Linguistic Vitality

Use of French at home is still a challenge...

  

The Mini-Francofièvre is one of the many cultural events organized by Francophone organizations in Saskatchewan. / Photo: Yvan Lebel

In 2006, a total of 631,040 persons stated they spoke French most often at home, compared with 675,925 in 1971. In addition, 367,570 others reported that they spoke French in the home on a regular basis. Interestingly, among the latter group, slightly more than 157,000 have English as their mother tongue. In most cases, these are Anglophones who have a Francophone spouse.

It is also noteworthy that apart from Quebec, compared with 2001, Alberta, British Columbia and Yukon have shown an increase in the number of Francophones speaking French most often in the home. The figures remained more of less stable in Prince Edward Island, Manitoba, the Northwest Territories and Nunavut.
 

French Spoken at Home, 1971-2006, Canada less Quebec

<strong>French Spoken at Home, 1971-2006, Canada less Quebec</strong>

Data from: Marmen and Corbeil, 2004 and Statistics Canada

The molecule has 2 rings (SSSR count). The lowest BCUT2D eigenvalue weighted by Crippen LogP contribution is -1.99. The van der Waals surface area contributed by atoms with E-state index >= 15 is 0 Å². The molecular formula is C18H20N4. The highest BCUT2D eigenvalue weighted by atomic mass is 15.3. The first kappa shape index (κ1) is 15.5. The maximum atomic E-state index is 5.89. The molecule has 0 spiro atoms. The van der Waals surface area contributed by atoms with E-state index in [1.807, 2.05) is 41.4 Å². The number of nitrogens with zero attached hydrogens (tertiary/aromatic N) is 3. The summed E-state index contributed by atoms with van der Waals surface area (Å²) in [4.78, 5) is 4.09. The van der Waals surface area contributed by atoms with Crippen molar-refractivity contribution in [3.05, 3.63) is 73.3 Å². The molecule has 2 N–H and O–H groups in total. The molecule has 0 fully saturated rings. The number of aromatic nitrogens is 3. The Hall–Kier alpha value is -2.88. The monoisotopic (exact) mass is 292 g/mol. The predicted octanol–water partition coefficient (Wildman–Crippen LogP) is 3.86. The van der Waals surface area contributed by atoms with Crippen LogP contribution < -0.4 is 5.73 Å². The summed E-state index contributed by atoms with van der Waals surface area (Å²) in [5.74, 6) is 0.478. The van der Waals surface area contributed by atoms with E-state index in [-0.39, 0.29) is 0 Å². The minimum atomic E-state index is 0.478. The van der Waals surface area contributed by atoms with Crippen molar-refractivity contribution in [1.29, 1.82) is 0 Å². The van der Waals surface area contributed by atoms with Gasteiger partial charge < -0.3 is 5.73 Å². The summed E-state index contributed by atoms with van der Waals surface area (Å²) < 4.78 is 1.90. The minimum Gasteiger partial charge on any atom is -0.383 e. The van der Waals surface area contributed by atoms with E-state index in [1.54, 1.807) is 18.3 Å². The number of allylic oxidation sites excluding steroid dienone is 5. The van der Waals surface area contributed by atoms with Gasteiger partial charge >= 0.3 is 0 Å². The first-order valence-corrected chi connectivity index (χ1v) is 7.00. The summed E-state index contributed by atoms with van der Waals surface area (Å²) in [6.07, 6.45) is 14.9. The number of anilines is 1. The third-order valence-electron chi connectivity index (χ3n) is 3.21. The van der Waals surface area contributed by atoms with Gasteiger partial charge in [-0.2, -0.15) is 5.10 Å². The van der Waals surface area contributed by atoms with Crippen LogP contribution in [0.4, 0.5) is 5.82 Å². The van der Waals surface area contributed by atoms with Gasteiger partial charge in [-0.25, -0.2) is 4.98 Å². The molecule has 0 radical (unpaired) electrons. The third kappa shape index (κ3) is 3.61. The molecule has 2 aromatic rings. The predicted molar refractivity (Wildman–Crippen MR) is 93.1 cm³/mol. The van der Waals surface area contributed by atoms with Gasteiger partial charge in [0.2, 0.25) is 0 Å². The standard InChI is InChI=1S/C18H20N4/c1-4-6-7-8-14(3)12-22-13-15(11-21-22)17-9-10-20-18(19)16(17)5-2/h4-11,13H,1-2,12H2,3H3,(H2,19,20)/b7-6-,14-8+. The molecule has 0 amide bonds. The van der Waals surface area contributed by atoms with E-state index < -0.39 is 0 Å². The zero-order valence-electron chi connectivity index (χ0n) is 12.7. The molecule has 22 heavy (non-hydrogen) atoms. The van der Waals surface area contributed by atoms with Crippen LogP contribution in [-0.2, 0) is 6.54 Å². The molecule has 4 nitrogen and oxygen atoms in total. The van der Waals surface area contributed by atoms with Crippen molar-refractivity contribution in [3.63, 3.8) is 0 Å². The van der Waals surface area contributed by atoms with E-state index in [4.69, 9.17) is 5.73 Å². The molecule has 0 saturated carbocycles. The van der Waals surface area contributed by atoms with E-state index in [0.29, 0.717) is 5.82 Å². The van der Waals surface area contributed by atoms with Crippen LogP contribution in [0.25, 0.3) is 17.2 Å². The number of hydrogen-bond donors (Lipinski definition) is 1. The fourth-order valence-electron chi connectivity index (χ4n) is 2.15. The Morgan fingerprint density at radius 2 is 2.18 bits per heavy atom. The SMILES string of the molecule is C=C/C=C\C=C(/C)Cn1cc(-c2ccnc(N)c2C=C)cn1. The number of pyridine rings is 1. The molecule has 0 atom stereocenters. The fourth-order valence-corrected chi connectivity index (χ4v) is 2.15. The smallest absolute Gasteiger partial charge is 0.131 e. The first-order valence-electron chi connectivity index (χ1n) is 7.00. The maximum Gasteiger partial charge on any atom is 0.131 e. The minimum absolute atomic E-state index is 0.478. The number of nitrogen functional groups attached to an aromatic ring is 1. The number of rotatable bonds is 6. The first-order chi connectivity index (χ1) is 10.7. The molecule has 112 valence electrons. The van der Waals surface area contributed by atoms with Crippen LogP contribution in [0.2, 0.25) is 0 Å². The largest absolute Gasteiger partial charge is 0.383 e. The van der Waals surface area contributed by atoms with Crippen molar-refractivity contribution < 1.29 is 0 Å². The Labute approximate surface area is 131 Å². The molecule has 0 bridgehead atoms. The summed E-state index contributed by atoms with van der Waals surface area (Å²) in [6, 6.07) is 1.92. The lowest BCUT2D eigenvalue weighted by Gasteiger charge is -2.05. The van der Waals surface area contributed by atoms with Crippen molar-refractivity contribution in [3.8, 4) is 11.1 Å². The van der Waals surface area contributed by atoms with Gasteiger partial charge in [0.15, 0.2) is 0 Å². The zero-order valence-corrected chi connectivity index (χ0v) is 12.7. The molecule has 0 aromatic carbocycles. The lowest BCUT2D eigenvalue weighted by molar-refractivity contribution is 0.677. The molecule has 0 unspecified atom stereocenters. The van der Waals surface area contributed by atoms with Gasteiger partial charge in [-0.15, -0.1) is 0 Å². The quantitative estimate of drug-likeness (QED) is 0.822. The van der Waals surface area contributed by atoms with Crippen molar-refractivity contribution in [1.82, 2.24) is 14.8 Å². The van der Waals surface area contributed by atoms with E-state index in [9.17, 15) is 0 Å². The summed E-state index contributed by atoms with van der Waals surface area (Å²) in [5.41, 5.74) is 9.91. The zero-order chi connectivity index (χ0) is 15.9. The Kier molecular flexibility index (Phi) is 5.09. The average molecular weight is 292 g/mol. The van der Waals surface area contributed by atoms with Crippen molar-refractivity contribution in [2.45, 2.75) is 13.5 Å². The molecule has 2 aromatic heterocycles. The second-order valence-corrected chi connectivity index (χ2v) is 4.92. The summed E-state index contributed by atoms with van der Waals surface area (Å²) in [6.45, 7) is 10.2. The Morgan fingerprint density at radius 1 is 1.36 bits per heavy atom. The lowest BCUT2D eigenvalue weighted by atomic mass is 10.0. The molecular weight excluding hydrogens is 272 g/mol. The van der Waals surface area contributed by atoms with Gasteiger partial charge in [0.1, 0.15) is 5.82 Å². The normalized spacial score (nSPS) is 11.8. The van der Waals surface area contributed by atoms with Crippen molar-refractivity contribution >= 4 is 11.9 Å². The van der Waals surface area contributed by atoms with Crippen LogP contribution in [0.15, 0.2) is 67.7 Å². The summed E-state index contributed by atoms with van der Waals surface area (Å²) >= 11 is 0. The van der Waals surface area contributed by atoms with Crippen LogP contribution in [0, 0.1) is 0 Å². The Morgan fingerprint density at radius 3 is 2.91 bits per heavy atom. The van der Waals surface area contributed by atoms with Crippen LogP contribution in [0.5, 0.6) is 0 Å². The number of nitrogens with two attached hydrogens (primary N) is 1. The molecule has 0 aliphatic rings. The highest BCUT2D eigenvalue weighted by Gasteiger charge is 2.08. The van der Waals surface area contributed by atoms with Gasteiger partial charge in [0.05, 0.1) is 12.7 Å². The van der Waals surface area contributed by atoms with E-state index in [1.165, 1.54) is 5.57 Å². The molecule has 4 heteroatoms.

* Statistics Canada started collecting data on other languages spoken regularly at home in 2001

... but knowledge of the language is becoming more widespread

The number of people who speak French (alone, or with English) has almost tripled in the past five decades, from 896,887 in 1951 to 2,561,245 in 2006. Overall, close to 11% of the Canadian population living outside Quebec is able to speak French. Even though this percentage varies from one province to another (43.6% in New Brunswick and 12.8% in Prince Edward Island, but only 4% in Nunavut), the fact remains that the numbers of people who know French are growing. This shows the attraction exerted by French and illustrates how significant the Francophile population of Canada is becoming.
 

Knowledge of French, 1951-2006, Canada less Quebec

Knowledge of French, 1951-2006, Canada less Quebec

Data from: Marmen and Corbeil, 2004 and Statistics Canada

French is doing relatively well in the workplace

In 2006, 700,665 persons living outside Quebec said they used French most often or at least regularly at work. Even though this accounts for only 5% of the overall active population of the nine provinces and three territories, it is noteworthy that 46% of the workers who know French are able to use this language at work. This percentage varies significantly depending on the region: it is elevated in New Brunswick (90.5%), Ontario (48.5%) and Prince Edward Island (46.9%), but rather low in Alberta (21.9%) and British Columbia (19.7%).
 

Use of French at Work by People with Knowledge of French, 2006, Canada less Quebec

Use of French at Work by People with Knowledge of French, 2006, Canada less Quebec

Data from: Statistics Canada, 2006 Census